One team got the job done, and one team will head into Game 4 with an opportunity to take a 3-1 lead in this series.
The Montreal Canadiens executed their game plan to near perfection on Tuesday night. They sustained Boston’s early pressure. They kept their composure. They capitalized on the Bruins’ early mistakes and made it a 2-0 game before the first intermission.They rode the home crowd’s energy to a 3-0 lead — which they would not relinquish — midway through the second period. Playing with the lead, they were able to sit back and wait for the Bruins to make mistakes.
And most importantly, they did the one thing they couldn’t do in Games 1 and 2 of this series: They withstood a furious push from Boston in the final period. With three minutes left in the second, Boston narrowed the deficit to 3-1 with a Patrice Bergeron deflection off a Torey Krug strike, and in the third, the Bruins played their best period of the game — by a long shot — creating chance after chance and finally striking with 2:16 remaining in regulation, with their net empty and the extra attacker on.
But that was as far as the comeback bid went, and the Canadiens — finally — could breathe a sigh of relief.
“They always bring it,” said defenseman Mike Weaver following the Canadiens’ practice at the Bell Sports Complex on Wednesday afternoon. “That’s Boston. That’s why they’ve won a few Cups there, and they’re a hard-nosed team. They built their team around strength and finishing checks and skill, and I think for us, we just got to worry about our game and focus on the little things we do and what we’ve been working on.”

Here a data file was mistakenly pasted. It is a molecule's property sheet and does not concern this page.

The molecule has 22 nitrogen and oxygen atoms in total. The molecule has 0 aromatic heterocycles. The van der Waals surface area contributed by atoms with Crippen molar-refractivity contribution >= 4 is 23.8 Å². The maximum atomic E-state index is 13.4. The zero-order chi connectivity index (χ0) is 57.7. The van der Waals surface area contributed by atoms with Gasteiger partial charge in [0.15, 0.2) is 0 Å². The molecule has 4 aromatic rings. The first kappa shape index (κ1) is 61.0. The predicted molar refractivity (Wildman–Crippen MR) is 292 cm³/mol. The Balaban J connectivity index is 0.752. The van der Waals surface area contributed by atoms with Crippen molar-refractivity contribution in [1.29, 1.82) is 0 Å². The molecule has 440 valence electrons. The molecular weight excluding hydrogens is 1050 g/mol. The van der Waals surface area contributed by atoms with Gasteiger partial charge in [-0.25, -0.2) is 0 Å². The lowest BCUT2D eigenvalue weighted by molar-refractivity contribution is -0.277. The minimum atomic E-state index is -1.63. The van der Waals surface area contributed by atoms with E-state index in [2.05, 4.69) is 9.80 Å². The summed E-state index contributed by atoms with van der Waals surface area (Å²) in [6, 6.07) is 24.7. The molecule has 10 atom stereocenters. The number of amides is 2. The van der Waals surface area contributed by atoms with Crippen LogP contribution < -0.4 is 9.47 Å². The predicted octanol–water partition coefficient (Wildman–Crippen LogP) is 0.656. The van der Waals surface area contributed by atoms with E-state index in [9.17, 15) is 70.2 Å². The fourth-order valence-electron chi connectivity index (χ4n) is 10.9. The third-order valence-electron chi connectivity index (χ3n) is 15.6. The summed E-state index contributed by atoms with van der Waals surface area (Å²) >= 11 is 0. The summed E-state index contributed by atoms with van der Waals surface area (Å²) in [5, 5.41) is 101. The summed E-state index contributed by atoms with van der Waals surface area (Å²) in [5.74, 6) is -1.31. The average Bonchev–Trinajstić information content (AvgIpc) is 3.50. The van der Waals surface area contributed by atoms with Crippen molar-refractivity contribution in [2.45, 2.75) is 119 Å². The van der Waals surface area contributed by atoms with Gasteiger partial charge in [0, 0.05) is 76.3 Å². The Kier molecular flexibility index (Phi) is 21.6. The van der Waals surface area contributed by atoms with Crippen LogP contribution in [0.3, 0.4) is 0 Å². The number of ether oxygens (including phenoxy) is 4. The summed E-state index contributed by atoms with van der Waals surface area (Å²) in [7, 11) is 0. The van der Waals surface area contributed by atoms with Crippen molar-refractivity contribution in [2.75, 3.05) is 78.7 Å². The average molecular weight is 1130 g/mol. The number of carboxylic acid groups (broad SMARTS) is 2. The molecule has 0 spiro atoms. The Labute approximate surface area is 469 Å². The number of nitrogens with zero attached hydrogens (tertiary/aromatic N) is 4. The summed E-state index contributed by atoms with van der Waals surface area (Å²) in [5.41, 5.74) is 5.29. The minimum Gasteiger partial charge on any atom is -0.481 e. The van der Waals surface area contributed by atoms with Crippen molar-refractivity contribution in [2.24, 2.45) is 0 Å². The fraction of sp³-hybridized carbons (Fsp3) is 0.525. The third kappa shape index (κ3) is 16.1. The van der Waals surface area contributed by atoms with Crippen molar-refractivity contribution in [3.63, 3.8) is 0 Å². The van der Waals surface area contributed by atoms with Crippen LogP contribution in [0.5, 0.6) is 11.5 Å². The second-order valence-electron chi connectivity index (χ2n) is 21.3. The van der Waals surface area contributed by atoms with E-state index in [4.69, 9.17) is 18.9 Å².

Mission accomplished for the Habs on Tuesday.
They got scoring from the usual suspects — Tomas Plekanec, P.K. Subban — but they also saw big contributions from Weaver and fourth-liner Dale Weise, both of whom were late acquisitions this year. Weise’s second-period breakaway goal proved to be the game-winner, and Weaver started the play with a critical blocked shot in the defensive zone.
“I think playoffs are different, obviously — everybody blocks shots in the regular season, but in the playoffs, you’re really more throwing everything out there,” Weaver said. “I don’t think it’s anything different. I just think everybody’s giving into the moment.
“That’s what we get paid for. We get paid for sacrificing our bodies, and some other [pairings], they have other different things that go on, and ours is to get bruises and lose our teeth.”
Weise, who played 17 games with the Canadiens during the regular season and tallied just four points, now has four points in seven games this postseason. To hear him tell it, he’s just playing the role he has been assigned — just like everyone else on his roster.
“The biggest thing I’ve noticed is guys just embrace their role,” he said. “I’m more than happy to go out and take every defensive draw that we have to, and if I don’t get one offensive draw in a night, I’m happy to just play defense and be physical and wear other teams down. That’s so huge — guys embrace their roles right now.”
Canadiens Head Coach Michel Therrien said the depth provided by late acquisitions like Weise and Weaver is what has set his team apart this postseason.
“We’re proud of the depth of this hockey team,” he said. “They fit well. The team chemistry of that group — it’s phenomenal, and … they buy in about the way we play and are doing a fantastic job. That’s important, to get depth and to get good people and to get good athletes.”
And as Daniel Briere said, you can’t rely on your top guys to do everything for your team in the playoffs. You need everyone to contribute in order to play well into the spring.
“We all know [that to] move up in the playoffs, you need contributions from everyone, up and down the lineup,” he said. “It’s been different guys at different times, and it’s fun to see.”
Lineup Changes Pay Off
Following a 5-3 loss to the Bruins in Game 2, Therrien tinkered with his lineup, and by all indications, his changes paid off.